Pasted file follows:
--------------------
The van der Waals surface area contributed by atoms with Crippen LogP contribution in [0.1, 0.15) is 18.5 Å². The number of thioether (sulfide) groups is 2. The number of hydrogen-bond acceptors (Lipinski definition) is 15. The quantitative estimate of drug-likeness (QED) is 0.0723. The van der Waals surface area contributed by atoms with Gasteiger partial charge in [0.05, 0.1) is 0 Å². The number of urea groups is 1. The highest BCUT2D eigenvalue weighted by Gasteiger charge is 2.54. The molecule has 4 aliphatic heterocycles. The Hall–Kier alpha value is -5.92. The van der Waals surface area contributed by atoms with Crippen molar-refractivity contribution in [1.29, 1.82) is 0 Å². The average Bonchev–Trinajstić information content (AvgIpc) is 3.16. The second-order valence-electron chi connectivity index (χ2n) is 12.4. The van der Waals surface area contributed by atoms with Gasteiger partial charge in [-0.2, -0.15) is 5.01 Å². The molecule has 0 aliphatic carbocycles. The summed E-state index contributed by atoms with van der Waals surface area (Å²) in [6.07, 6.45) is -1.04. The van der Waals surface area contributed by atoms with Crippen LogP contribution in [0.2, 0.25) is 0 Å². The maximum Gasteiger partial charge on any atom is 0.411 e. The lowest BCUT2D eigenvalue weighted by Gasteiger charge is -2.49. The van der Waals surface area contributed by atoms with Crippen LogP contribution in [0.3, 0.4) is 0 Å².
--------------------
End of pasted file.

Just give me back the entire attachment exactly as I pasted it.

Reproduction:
The van der Waals surface area contributed by atoms with Crippen LogP contribution in [0.1, 0.15) is 18.5 Å². The number of thioether (sulfide) groups is 2. The number of hydrogen-bond acceptors (Lipinski definition) is 15. The quantitative estimate of drug-likeness (QED) is 0.0723. The van der Waals surface area contributed by atoms with Gasteiger partial charge in [0.05, 0.1) is 0 Å². The number of urea groups is 1. The highest BCUT2D eigenvalue weighted by Gasteiger charge is 2.54. The molecule has 4 aliphatic heterocycles. The Hall–Kier alpha value is -5.92. The van der Waals surface area contributed by atoms with Crippen molar-refractivity contribution in [1.29, 1.82) is 0 Å². The average Bonchev–Trinajstić information content (AvgIpc) is 3.16. The second-order valence-electron chi connectivity index (χ2n) is 12.4. The van der Waals surface area contributed by atoms with Gasteiger partial charge in [-0.2, -0.15) is 5.01 Å². The molecule has 0 aliphatic carbocycles. The summed E-state index contributed by atoms with van der Waals surface area (Å²) in [6.07, 6.45) is -1.04. The van der Waals surface area contributed by atoms with Crippen LogP contribution in [0.2, 0.25) is 0 Å². The maximum Gasteiger partial charge on any atom is 0.411 e. The lowest BCUT2D eigenvalue weighted by Gasteiger charge is -2.49. The van der Waals surface area contributed by atoms with Crippen LogP contribution in [0.3, 0.4) is 0 Å².